Many readers will know of this estate’s forestry interests, in which connection I have been a long-standing member of the British Forestry Society.  Some months ago I joined an expedition to Albania to study work they are doing there to re-establish the elm trees.

Elm is Albania’s national tree, and important commercially for the products they derive from it, particularly treen, which is exported worldwide.  As in England the tree was virtually wiped out by Dutch Elm disease, and experiments to replace it began thirty eight years ago.  Our group was amazed and encouraged by what we saw.

Several methods looked promising, through some used sub-species, which may not suit our conditions.  The most intriguing however involved the Prostrate Elm, ulmus horizontalis, which most nearly matches our English Elm in leaf form and timber qualities.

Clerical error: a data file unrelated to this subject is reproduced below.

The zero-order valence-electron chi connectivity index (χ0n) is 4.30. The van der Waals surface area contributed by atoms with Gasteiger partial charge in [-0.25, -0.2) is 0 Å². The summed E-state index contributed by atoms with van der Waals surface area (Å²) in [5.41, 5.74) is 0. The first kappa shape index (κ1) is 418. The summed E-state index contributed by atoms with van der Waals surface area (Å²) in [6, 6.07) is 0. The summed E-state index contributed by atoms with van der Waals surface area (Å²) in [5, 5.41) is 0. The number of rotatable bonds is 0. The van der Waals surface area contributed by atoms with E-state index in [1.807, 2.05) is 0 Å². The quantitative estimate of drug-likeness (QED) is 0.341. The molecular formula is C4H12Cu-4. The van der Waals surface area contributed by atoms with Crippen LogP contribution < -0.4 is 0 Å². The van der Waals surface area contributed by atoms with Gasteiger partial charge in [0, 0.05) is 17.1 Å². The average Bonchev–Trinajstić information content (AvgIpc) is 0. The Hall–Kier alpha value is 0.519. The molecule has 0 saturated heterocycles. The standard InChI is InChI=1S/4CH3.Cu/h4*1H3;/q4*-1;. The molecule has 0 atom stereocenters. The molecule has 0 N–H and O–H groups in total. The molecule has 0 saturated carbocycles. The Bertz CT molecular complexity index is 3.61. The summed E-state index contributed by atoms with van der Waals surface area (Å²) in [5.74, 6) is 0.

The technique relies on the fact that the beetle which carried the disease flies at fifteen feet (four and a half metres in new money).  This is well known and explains why our hedgerow elms are still thriving.  The Albanians plant their trees on the hillsides, with the trunk pointing uphill and staying close to the ground.  Branches are kept below the danger level by specially adapted hedge cutters, used bi-annually.  Girth is rapidly attained, and the timber is already being harvested commercially.

We dined off platters made from these trees and learned of the method’s enthusiastic take-up throughout the world.  Several members, including myself, returned with saplings which, after quarantine, have been planted on suitable sloping sites.  They will feature in forestry tours being organised in the Midlands region later in the year.